A gift from Elizabeth and Bill Higginbotham will create a new named professorship in the School of Civil and Environmental Engineering this spring. The position will go to a mid-career or senior-level professor and enable them to take new risks in their research and teaching agenda, School leaders said.
Stacie Sire turned a simple conversation with a professor after class one day into a successful career rising through the ranks at Boeing, including helping shepherd the vaunted 787 Dreamliner from its very early conceptual stages to the plane now carrying thousands of passengers on long-haul flights around the world every day.
How can biomass fuel improve lives in Kenya? Environmental engineering alumnus Andrew Foote says using briquettes made from biomass in cooking — rather than charcoal or firewood — will reduce deaths from indoor air pollution and help stop deforestation. Foote published a guest blog on National Geographic’s website Nov. 18 highlighting the potential of biomass briquettes to reshape cooking in Kenya.
The School of Civil and Environmental Engineering added four new advisers this fall. Michael Houlihan, Emmy Montanye, Christopher Pappas and Wassim Selman joined the School’s External Advisory Board to counsel CEE’s leadership on everything from curriculum and fundraising to communications and recruiting.
Alumna Emmy Montanye is among the women making a difference in her community and leaving a mark on business in Atlanta, according to the city’s business newspaper. The Atlanta Business Chronicle named Montanye, B.S. 1982, one of its 2015 Women Who Mean Business Oct 22.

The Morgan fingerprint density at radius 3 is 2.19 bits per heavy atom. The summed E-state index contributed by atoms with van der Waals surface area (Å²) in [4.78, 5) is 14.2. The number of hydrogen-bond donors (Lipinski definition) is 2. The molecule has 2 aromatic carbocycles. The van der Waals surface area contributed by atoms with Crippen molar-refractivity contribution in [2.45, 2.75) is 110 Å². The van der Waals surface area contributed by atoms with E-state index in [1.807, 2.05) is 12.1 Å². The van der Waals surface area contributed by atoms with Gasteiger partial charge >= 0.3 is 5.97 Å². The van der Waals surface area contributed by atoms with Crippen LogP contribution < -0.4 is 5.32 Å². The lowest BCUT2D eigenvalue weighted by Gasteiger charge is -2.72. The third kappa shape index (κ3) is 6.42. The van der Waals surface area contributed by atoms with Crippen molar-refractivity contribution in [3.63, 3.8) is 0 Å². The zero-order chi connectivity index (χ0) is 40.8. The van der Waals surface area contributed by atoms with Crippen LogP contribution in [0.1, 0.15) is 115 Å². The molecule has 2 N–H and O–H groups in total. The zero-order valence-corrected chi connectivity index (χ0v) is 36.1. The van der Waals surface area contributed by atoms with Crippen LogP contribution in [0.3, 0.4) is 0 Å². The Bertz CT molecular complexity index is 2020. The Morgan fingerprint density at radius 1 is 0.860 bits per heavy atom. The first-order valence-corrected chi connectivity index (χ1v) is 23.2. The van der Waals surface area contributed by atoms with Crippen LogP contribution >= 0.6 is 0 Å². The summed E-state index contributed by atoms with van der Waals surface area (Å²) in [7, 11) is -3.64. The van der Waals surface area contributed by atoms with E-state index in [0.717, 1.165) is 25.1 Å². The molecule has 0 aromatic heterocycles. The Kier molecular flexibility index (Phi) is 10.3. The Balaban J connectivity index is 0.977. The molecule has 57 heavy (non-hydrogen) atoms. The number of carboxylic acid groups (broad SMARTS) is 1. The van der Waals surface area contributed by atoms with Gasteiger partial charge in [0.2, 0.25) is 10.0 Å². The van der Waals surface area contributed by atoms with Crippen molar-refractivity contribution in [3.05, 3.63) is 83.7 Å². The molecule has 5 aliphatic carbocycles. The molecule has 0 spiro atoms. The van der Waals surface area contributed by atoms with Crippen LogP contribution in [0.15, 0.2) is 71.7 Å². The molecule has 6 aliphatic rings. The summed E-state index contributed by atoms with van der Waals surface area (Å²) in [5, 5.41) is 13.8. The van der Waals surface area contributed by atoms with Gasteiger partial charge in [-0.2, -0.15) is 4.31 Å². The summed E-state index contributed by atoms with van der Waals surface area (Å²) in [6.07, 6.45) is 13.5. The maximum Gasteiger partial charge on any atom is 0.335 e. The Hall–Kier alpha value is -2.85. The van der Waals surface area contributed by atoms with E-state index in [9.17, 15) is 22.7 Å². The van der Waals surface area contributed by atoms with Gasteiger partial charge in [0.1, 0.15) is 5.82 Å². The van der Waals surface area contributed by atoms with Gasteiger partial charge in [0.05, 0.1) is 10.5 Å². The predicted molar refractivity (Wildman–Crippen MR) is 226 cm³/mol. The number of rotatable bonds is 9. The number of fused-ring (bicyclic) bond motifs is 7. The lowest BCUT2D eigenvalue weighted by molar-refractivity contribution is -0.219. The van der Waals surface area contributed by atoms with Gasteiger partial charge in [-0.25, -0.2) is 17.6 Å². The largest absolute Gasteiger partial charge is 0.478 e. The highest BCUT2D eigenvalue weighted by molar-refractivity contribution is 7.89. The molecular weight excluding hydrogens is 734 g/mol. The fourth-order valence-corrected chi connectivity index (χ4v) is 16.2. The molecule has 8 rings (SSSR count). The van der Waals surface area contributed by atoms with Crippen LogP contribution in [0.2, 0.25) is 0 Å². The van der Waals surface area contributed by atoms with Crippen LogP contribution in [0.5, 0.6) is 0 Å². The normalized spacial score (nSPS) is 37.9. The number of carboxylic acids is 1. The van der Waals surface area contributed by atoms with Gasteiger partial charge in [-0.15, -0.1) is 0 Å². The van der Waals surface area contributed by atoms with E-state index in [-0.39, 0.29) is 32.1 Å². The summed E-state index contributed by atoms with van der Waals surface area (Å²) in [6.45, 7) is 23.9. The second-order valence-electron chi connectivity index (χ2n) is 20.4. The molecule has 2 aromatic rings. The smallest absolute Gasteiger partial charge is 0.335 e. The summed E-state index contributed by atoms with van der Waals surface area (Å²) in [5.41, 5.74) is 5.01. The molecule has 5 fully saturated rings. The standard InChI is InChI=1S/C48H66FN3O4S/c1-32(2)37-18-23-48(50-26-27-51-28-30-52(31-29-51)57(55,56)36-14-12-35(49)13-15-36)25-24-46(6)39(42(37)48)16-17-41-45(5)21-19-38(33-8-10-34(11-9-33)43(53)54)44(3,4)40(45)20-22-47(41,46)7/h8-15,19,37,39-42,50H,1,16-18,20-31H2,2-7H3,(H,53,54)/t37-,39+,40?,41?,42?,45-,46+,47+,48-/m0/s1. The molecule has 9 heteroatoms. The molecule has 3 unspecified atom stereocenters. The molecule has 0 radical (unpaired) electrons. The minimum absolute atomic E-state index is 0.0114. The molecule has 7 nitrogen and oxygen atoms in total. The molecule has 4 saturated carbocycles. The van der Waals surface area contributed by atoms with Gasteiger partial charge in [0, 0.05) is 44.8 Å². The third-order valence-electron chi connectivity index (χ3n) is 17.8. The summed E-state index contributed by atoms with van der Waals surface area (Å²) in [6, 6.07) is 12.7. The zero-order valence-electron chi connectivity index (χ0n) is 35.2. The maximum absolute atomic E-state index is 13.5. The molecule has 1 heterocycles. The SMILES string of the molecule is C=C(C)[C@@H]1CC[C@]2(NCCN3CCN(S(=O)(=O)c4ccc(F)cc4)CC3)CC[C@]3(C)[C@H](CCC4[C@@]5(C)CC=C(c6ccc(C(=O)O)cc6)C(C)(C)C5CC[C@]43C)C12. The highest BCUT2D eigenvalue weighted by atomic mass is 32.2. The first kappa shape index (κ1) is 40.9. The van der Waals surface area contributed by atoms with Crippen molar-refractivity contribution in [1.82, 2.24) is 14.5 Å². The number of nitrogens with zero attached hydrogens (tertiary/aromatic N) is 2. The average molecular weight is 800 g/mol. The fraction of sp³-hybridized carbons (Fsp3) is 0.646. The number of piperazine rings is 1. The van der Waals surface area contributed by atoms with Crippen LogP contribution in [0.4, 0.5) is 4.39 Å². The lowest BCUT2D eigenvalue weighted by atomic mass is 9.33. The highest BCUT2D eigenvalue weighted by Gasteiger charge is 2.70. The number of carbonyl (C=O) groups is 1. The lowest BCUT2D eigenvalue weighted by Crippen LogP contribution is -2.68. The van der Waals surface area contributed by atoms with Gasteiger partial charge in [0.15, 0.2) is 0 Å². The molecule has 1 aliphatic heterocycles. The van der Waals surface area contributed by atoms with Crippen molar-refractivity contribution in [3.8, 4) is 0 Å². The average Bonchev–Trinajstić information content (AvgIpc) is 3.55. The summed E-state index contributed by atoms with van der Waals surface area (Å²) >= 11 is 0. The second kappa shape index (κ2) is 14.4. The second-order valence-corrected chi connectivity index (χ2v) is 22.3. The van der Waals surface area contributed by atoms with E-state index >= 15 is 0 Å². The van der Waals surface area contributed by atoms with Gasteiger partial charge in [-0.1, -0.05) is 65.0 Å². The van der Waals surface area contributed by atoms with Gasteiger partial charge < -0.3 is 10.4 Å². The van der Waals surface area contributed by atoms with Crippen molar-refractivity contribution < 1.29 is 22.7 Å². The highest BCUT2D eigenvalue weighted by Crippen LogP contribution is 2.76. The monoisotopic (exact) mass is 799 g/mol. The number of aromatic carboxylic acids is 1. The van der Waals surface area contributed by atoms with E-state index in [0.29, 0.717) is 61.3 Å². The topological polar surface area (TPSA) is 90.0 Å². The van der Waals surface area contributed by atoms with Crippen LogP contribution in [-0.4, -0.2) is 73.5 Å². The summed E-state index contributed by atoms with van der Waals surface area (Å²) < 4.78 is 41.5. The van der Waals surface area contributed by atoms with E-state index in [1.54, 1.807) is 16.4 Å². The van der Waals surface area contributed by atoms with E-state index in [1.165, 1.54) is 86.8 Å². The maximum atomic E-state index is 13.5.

“Take care of your people, and they will take care of you.” That part of Gen. Philip Breedlove’s mantra for young Air Force officers was also a key message from his remarks during the Hyatt Distinguished Alumni Leadership Speaker Series Oct. 26.
Bill Daniel and Jon Drysdale have been tag-teaming the School of Civil and Environmental Engineering’s Geomatics course for nearly two decades, bringing a healthy dose of reality and years of experiences won during careers that have literally spanned the globe. Yet many people in the School have never seen or met the two men.
For Georgia Tech alumni Steve Curtis and Justin Norman, the commute to work involves plane flights, buses, pickup trucks and, on a good day, a helicopter. All told, it takes between six and 15 hours to get from home to work, depending on the weather and mode of travel. That’s because they’re working on a massive construction project high in the Peruvian Andes for Bechtel, building the copper concentrator for a $5 billion mine project that will be among the world’s top-producing sources of copper from its very first year.
Thomas Robertson Jr., B.S. 1973, has just published a book of journals from a Confederate surgeon fleeing Sherman's army at the end of the Civil War. The surgeon was Francis Robertson, the author's ancestor.